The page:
If you’ve been following me for a while, you will know that I am a huge fan of the concept of the new Serverless paradigm. However, when it comes to managing a large number of functions all behind an API gateway, it starts to become a bit of a burden.
Thankfully, new tools such as Serverless have proved to be incredibly useful when it comes to managing a large number of functions together.
In this article we are going to have a look at some of the amazing advantages that Serverless provides when dealing with a vast empire of different lambda functions across multiple environments!
Serverless allows you to develop and deploy a wide number of changes to multiple AWS Lambda functions with ease. This is a huge win. By allowing us to define everything about our Lambda functions within a
yml file, it reduces the time for us to deploy changes down to less than a minute.
When it comes to developing anything, shortening the feedback loop is vital. You want to minimize the number of times where a simple change will take 5–10 minutes to deploy and check.
The quick feedback loop we experience using a tool like serverless truly makes this architecture style a very viable option when it comes to building highly scalable production applications with minimal fuss.
One of the key concerns of many Product Owners is that they are becoming to reliant on the services of a single cloud service provider. This is otherwise known as “vendor lock-in” and is a very real issue.
You don’t want to develop a multi-million dollar solution that relies purely on a single cloud provider, only to find out that in 6 months time, the particular service you are relying upon will be deprecated.
Serverless addresses this command by remaining agnostic to what underlying cloud service provider you use. You aren’t locked into AWS and you can design your serverless applications to be deployable across multiple cloud service providers.
Installing the Serverless tool requires npm. It can be installed by calling:
npm install -g serverless
If you’ve already setup your aws credentials file on your machine and have a user set up with the correct privileges, you should be good to go!
As I’m currently writing an imgur-like website built purely on AWS, I’ll be basing this article on what I’ve done so far for that particular project!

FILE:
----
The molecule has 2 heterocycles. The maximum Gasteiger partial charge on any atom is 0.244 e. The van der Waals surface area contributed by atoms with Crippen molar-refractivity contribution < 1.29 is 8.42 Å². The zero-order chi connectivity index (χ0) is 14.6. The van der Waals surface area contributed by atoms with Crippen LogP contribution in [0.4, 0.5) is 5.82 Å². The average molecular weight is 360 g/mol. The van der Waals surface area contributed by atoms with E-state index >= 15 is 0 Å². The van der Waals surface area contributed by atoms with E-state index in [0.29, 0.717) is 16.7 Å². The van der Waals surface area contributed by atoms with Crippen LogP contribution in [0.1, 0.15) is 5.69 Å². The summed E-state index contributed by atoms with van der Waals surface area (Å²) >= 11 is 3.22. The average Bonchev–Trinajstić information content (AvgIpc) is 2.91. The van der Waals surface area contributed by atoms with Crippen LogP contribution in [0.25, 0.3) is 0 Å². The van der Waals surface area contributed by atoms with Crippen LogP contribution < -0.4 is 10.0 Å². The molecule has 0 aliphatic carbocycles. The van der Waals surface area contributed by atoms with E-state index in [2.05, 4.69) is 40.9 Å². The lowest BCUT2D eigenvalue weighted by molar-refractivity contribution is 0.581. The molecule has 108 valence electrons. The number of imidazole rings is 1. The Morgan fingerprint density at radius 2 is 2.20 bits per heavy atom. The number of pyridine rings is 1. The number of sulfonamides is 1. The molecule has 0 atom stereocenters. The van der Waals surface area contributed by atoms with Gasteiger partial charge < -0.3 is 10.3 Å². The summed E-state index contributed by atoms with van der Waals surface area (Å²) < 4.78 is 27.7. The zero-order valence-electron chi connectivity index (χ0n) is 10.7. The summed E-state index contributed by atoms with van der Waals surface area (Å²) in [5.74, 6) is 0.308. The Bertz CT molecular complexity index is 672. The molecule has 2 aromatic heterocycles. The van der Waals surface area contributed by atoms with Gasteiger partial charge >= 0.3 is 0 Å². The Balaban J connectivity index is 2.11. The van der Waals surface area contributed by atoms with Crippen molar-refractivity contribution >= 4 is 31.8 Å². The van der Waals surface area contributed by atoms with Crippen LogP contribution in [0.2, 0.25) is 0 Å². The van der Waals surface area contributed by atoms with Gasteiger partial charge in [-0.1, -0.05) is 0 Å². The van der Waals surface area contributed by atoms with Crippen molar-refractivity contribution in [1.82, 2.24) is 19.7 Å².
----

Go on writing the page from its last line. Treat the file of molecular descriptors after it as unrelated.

Say I wanted to develop a series of different endpoints for my new project. I could define all of these individual functions within a distinct python file within an
serverless.yml file within the root directory I could then do something like so:
So within the above config, I’ve essentially defined 2 distinct API endpoints that are powered using functions that I’ve defined within my
Once I’ve made my changes to my function, in order to deploy these changes, I simply have to call:
And the rest is handled for me.
This. is. amazing!
As you can see from the above screenshot, the cli handles the creation of a CloudFormation file, it packages and uploads the artifacts and then also pushes them to S3 and deploys them.
Finally, once everything is done, it prints out the “Service Information”. Within this information, you should see a list of all the endpoints deployed and what
HTTP verbs are needed to hit them. This entire process took about 20 seconds for the 2 endpoints I have defined.
More often than not, you’ll want your lambda functions to be able to talk to other AWS resources, serverless handles this exceptionally well. Within the confines of your
serverless.yml file, you are able to specify to a very granular level, the different access levels of your functions.
When it comes to segregating your development environment from your test and production environments, serverless allows you to specify what stage you want to deploy to through either the
yml file or through command-line arguments.
This means that I can build a full deployment pipeline around this within the likes of Jenkins that will automatically deploy tests to test, perform integration tests and then push straight to production, with no added fuss. This is ideal.
Hopefully, you found this article useful! Having just recently started working with Serverless, I can already see massive potential with the framework and I very much look forward to doing more development with it in the future.
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I’d be really eager to hear the thoughts of anyone who has been using Serverless in production for a while now! Let me know either in the comments section below or through my twitter: Elliot Forbes